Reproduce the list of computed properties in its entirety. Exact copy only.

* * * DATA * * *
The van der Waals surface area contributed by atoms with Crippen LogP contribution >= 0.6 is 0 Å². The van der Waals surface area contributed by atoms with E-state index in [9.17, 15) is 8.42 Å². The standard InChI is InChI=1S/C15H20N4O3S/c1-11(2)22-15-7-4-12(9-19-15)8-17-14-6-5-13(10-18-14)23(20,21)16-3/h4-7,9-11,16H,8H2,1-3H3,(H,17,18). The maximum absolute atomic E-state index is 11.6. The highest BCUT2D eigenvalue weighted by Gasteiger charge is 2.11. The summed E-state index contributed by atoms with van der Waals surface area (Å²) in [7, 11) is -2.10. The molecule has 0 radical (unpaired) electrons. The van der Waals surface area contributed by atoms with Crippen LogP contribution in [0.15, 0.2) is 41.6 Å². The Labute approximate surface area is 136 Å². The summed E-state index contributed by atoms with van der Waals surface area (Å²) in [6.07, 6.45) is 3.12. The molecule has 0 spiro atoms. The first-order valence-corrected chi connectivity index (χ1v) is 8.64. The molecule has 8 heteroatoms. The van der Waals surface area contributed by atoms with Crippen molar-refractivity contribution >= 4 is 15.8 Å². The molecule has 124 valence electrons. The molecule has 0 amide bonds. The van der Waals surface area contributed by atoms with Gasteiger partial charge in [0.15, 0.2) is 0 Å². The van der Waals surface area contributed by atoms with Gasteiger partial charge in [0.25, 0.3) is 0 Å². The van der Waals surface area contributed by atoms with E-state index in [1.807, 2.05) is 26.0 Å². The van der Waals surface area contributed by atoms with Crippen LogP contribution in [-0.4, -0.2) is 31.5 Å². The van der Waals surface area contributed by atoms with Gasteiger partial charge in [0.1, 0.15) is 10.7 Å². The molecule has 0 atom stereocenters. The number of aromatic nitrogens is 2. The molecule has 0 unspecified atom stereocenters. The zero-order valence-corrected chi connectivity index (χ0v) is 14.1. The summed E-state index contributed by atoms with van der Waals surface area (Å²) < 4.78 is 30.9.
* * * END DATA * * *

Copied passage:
The van der Waals surface area contributed by atoms with Crippen LogP contribution >= 0.6 is 0 Å². The van der Waals surface area contributed by atoms with E-state index in [9.17, 15) is 8.42 Å². The standard InChI is InChI=1S/C15H20N4O3S/c1-11(2)22-15-7-4-12(9-19-15)8-17-14-6-5-13(10-18-14)23(20,21)16-3/h4-7,9-11,16H,8H2,1-3H3,(H,17,18). The maximum absolute atomic E-state index is 11.6. The highest BCUT2D eigenvalue weighted by Gasteiger charge is 2.11. The summed E-state index contributed by atoms with van der Waals surface area (Å²) in [7, 11) is -2.10. The molecule has 0 radical (unpaired) electrons. The van der Waals surface area contributed by atoms with Crippen LogP contribution in [0.15, 0.2) is 41.6 Å². The Labute approximate surface area is 136 Å². The summed E-state index contributed by atoms with van der Waals surface area (Å²) in [6.07, 6.45) is 3.12. The molecule has 0 spiro atoms. The first-order valence-corrected chi connectivity index (χ1v) is 8.64. The molecule has 8 heteroatoms. The van der Waals surface area contributed by atoms with Crippen molar-refractivity contribution >= 4 is 15.8 Å². The molecule has 124 valence electrons. The molecule has 0 amide bonds. The van der Waals surface area contributed by atoms with Gasteiger partial charge in [0.15, 0.2) is 0 Å². The van der Waals surface area contributed by atoms with Gasteiger partial charge in [0.25, 0.3) is 0 Å². The van der Waals surface area contributed by atoms with E-state index in [1.807, 2.05) is 26.0 Å². The van der Waals surface area contributed by atoms with Crippen LogP contribution in [-0.4, -0.2) is 31.5 Å². The van der Waals surface area contributed by atoms with Gasteiger partial charge in [0.1, 0.15) is 10.7 Å². The molecule has 0 atom stereocenters. The number of aromatic nitrogens is 2. The molecule has 0 unspecified atom stereocenters. The zero-order valence-corrected chi connectivity index (χ0v) is 14.1. The summed E-state index contributed by atoms with van der Waals surface area (Å²) < 4.78 is 30.9.